Crofty Point Metals banned for two years for fronting

Ashleigh Wight
August 31, 2017


A Swansea-based recycling and skip hire company has been stripped of its O-licence after its director was found to be a front for a revoked operator.

Crofty Point Metals was disqualified from holding an O-licence for two years after it was found to be running more trucks than it had permission for; carried out work for hire and reward under a restricted O-licence; failed to put vehicles through regular safety checks; and did not keep proper maintenance records.

Director Cameron Collis was disqualified from holding an O-licence for two years after he was found to be acting as a front for his father, Robert Collis, who lost his O-licence in May 2014.

Robert Collis received a three-year ban from holding an O-licence following a public inquiry (PI) in March, a recently released written decision has revealed.

Second director Ainsley Collis has also been disqualified for a year after her appointment was not notified to the traffic commissioner (TC) and it appeared she had no involvement in the business other than signing paperwork and invoicing.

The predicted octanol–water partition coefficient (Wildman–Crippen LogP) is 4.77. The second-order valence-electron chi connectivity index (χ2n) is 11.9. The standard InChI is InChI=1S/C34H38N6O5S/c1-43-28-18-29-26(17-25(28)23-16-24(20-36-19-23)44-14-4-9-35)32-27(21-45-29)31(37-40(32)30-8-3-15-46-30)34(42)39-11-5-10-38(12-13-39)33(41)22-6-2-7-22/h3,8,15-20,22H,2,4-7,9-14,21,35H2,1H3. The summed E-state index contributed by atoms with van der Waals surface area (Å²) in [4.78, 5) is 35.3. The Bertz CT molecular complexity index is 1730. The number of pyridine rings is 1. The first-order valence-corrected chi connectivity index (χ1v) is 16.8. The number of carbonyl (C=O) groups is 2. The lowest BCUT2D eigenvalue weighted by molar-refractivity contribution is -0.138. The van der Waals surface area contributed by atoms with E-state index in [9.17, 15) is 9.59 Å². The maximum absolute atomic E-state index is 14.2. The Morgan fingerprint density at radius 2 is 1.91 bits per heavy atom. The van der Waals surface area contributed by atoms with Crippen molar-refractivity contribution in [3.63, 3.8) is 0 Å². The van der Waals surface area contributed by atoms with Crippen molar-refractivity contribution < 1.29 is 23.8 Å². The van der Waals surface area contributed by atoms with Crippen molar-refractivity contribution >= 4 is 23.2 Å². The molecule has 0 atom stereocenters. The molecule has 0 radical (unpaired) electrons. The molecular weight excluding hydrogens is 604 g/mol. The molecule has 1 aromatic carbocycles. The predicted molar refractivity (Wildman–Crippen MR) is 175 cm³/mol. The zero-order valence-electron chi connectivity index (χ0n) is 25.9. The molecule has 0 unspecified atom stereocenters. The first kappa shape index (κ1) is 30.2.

TC for Wales Nick Jones found that the company had deliberately tried to hide Robert Collis’s involvement in the firm.

Robert Collis told the PI that a consultant had encouraged him to get his son to “front it” when he set up the business, which was refuted by the TC.

Cameron Collis told a DVSA examiner that he left everything to his father, including vehicle maintenance arrangements.

The DVSA noted that two trucks were being operated by the company, despite it having permission for just one, when an untaxed truck was seized in January.

It emerged that Robert Collis obtained a tax disc without a valid MoT to force the DVLA to release the vehicle. The TC said IT systems for taxation and MoTs are not linked, so there is no automatic check at the time of taxation.

The company did not have a formal driver defect reporting procedure in place; had no forward maintenance plans; did not download digital tachograph records; operated a vehicle with a defective analogue tachograph; and had no working time records.

Neither of the drivers, including Richard Collis, held a driver CPC.

A vehicle examiner said it would have been impossible to park vehicles correctly at the company’s yard, due to the amount of scrap and skips.

Jones said: “It is apparent that failures identified when Robert Collis’s sole trader licence was revoked have been repeated, including a lack of any effective maintenance and running more vehicles than authorised.

“These failures are rendered even more serious as result of the fact that there has been a fronting exercise, an endeavour to deceive me and keep the controlling mind of the entity holding the operator’s licence away from scrutiny of a traffic commissioner.”

About the Author


Ashleigh Wight

Ashleigh is a former news reporter for Commercial Motor and Motor Transport and currently the editor of OHW+ and HR and wellbeing editor at Personnel Today.

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